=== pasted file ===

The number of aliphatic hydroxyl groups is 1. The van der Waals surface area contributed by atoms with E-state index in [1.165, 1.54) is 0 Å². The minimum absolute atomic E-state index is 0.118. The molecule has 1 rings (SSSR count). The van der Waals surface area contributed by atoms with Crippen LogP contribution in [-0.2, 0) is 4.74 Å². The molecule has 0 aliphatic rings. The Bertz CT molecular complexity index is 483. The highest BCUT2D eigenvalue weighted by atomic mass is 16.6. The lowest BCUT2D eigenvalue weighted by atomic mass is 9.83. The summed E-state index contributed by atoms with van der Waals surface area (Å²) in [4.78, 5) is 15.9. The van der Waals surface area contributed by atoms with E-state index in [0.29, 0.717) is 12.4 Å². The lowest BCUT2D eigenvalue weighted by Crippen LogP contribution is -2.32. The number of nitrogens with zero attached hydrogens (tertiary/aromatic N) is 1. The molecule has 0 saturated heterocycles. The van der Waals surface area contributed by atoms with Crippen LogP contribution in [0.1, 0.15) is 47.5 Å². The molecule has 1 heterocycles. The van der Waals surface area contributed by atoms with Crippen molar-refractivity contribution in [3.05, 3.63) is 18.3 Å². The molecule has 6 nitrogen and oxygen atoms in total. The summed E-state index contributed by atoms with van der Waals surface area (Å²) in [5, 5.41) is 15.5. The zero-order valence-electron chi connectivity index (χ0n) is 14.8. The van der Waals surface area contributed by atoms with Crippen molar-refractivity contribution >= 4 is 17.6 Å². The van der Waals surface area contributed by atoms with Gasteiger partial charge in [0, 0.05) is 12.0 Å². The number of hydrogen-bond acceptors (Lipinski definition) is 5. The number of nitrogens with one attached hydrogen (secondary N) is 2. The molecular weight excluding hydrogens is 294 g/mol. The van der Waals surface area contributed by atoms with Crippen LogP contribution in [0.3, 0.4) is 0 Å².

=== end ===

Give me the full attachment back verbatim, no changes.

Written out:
The number of aliphatic hydroxyl groups is 1. The van der Waals surface area contributed by atoms with E-state index in [1.165, 1.54) is 0 Å². The minimum absolute atomic E-state index is 0.118. The molecule has 1 rings (SSSR count). The van der Waals surface area contributed by atoms with Crippen LogP contribution in [-0.2, 0) is 4.74 Å². The molecule has 0 aliphatic rings. The Bertz CT molecular complexity index is 483. The highest BCUT2D eigenvalue weighted by atomic mass is 16.6. The lowest BCUT2D eigenvalue weighted by atomic mass is 9.83. The summed E-state index contributed by atoms with van der Waals surface area (Å²) in [4.78, 5) is 15.9. The van der Waals surface area contributed by atoms with E-state index in [0.29, 0.717) is 12.4 Å². The lowest BCUT2D eigenvalue weighted by Crippen LogP contribution is -2.32. The number of nitrogens with zero attached hydrogens (tertiary/aromatic N) is 1. The molecule has 0 saturated heterocycles. The van der Waals surface area contributed by atoms with Crippen LogP contribution in [0.1, 0.15) is 47.5 Å². The molecule has 1 heterocycles. The van der Waals surface area contributed by atoms with Crippen molar-refractivity contribution in [3.05, 3.63) is 18.3 Å². The molecule has 6 nitrogen and oxygen atoms in total. The summed E-state index contributed by atoms with van der Waals surface area (Å²) in [5, 5.41) is 15.5. The zero-order valence-electron chi connectivity index (χ0n) is 14.8. The van der Waals surface area contributed by atoms with Crippen molar-refractivity contribution >= 4 is 17.6 Å². The van der Waals surface area contributed by atoms with Gasteiger partial charge in [0, 0.05) is 12.0 Å². The number of hydrogen-bond acceptors (Lipinski definition) is 5. The number of nitrogens with one attached hydrogen (secondary N) is 2. The molecular weight excluding hydrogens is 294 g/mol. The van der Waals surface area contributed by atoms with Crippen LogP contribution in [0.3, 0.4) is 0 Å².